Saturday, 5 January 2013

CARTOON NETWORK DUMMY...



Back around 1996, EGMONT/FLEETWAY editor PETE
KEMPSHALL got in touch with me to see if I was up for lettering a
four-page strip for a try-out magazine for the foreign market.  "Sure!"
I said, and he promptly sent me a FLINTSTONES strip, along with a
script in Danish, I think - can't quite remember.  (Or Swedish, Finnish,
or Norwegian.  Best to cover all the options.)  I had lettered comics
translated from Spanish or Italian into English before, so this was
just the same thing in reverse.

Above is the cover of the 'finished' product.  As it isn't priced I
assume it's a dummy, and I received it as a folded sheet which I then
trimmed and stapled into comic form.  I don't think it ever progressed
to a regular periodical which was on sale anywhere, so this is quite a
rare product.  So, here it is, you lucky peeps, just for your perusal.

(Incidentally, I wasn't responsible for the rather lacklustre and
badly-positioned 'GAME TIME' logo, so don't blame me.)




20 comments:

TwoHeadedBoy said...

Looks good, never seen so many expressions on Fred and Barney's faces before - in particular the first panel of the second page, and their reactions to the freezing water.

If I was Norwegian, I'd've been into this, certainly.

Kid said...

Danish, Finnish, Swedish or Norwegian - it all sounds Greek to me.

The strip comes from a comic published by DC Comics in America, if I'm not very much mistaken, THB. (And I very well could be.)

Christopher Sobieniak said...

Probably was, I recall CD publishing a "Cartoon Network" comic over here for years.
http://themagicwhistle.blogspot.com/2012/07/the-twiddle-method.html

Kid said...

Thanks, Chris. I think I've actually got a couple of them. Must dig 'em out for a look.

Pete Kempshall said...

Wow, haven't seen that in a while.

That particular comic was commissioned by Cartoon Network as a promo they could hand out at launches and fairs to drum up business for the satellite TV channel. We did a couple of them, and there was talk of doing more, but I moved to Australia before I got the chance to see the project through.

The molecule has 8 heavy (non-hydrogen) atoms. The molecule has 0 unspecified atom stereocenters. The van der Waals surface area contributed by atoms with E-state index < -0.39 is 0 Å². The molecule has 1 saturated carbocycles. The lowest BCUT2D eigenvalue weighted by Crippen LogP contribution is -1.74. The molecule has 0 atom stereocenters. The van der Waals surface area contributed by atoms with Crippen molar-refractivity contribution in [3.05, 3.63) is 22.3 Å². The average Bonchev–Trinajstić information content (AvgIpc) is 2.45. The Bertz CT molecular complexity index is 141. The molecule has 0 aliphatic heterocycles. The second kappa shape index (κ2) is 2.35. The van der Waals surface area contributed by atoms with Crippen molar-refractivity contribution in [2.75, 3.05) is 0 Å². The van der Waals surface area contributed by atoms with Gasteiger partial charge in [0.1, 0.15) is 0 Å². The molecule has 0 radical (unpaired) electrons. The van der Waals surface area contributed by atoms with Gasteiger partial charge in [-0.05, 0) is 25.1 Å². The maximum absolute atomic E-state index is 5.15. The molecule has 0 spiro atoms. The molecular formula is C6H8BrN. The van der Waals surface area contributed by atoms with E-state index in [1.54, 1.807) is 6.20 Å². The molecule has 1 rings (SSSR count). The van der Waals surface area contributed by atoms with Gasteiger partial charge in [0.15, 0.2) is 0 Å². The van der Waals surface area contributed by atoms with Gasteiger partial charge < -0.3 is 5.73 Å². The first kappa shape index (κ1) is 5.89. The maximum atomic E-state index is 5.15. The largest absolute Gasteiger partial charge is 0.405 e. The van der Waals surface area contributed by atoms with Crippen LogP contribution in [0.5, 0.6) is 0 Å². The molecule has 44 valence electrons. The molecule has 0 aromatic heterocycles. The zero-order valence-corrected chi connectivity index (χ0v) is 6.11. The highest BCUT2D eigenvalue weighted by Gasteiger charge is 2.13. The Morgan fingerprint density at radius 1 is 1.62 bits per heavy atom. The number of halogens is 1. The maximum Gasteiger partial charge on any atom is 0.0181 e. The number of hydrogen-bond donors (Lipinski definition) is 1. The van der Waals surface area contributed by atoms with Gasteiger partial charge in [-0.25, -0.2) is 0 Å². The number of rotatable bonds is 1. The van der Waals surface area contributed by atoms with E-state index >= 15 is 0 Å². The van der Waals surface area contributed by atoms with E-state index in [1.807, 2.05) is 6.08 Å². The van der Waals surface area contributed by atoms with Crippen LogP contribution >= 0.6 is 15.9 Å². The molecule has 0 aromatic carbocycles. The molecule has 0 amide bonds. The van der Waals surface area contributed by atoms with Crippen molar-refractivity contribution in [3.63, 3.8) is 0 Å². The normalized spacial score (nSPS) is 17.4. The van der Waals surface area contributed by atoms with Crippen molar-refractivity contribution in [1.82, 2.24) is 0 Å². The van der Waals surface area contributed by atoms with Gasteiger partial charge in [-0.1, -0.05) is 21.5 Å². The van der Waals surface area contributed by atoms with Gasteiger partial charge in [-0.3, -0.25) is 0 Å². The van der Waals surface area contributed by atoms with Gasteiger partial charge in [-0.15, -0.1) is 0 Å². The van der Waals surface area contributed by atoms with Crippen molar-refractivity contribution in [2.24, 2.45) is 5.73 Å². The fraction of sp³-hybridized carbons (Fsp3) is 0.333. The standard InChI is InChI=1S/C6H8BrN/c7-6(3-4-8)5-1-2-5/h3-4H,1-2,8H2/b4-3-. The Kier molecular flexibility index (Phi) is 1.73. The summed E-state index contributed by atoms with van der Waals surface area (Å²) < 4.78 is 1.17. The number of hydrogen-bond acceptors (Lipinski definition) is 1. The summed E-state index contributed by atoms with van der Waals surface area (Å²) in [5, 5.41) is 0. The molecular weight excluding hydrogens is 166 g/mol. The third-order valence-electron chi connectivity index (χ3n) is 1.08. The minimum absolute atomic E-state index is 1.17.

The other issue we created promoted the new wave of cartoons they were introducing at the time, shows for which no reprint existed. That meant we had to create our own strips from scratch, and I'm reasonably sure that made us the first to generate strip material for Dexter's Laboratory and Two Stupid Dogs.

Kid said...

Ah, Pete - how the devil are you? Hard to believe it was so long ago I last spoke with you. Thanks for clearing up what happened - but why didn't I get to letter the second one? I'm hurt, man - hurt I tell ya! (Feeling guilty yet?) All the best to you, sir.

Pete Kempshall said...

I'm well, thanks - still in Australia, still editing, but making progress with writing too now. And yes, it's been a loooong time.

As I remember, the page rates for all the Cartoon Network jobs were a bit higher than the usual (they were paid for by someone with a bigger budget than Fleetway...) and we tried to make sure as many regular contributors as possible got to take advantage of the better rate. That'll be why you didn't get a go at the second issue -we were sharing the love!

Kid said...

I don't remember it being higher than normal, but I'll still have the invoice that came with the cheque. No doubt I'll stumble across it one day. I'm writing a stern letter to Mr Maxwell if it isn't serious wonga.

Glad to hear you're doing well. Ever miss Britain?

Arfon Jones said...

I unsuccessfully peddled my portfolio to Cartoon Network's comic around 99- 2000 (It seemed only right as I had the channel playing in the background 24/7 as I worked) shame I didn't get in, I really wanted to have them on my CV... ah well.

Kid said...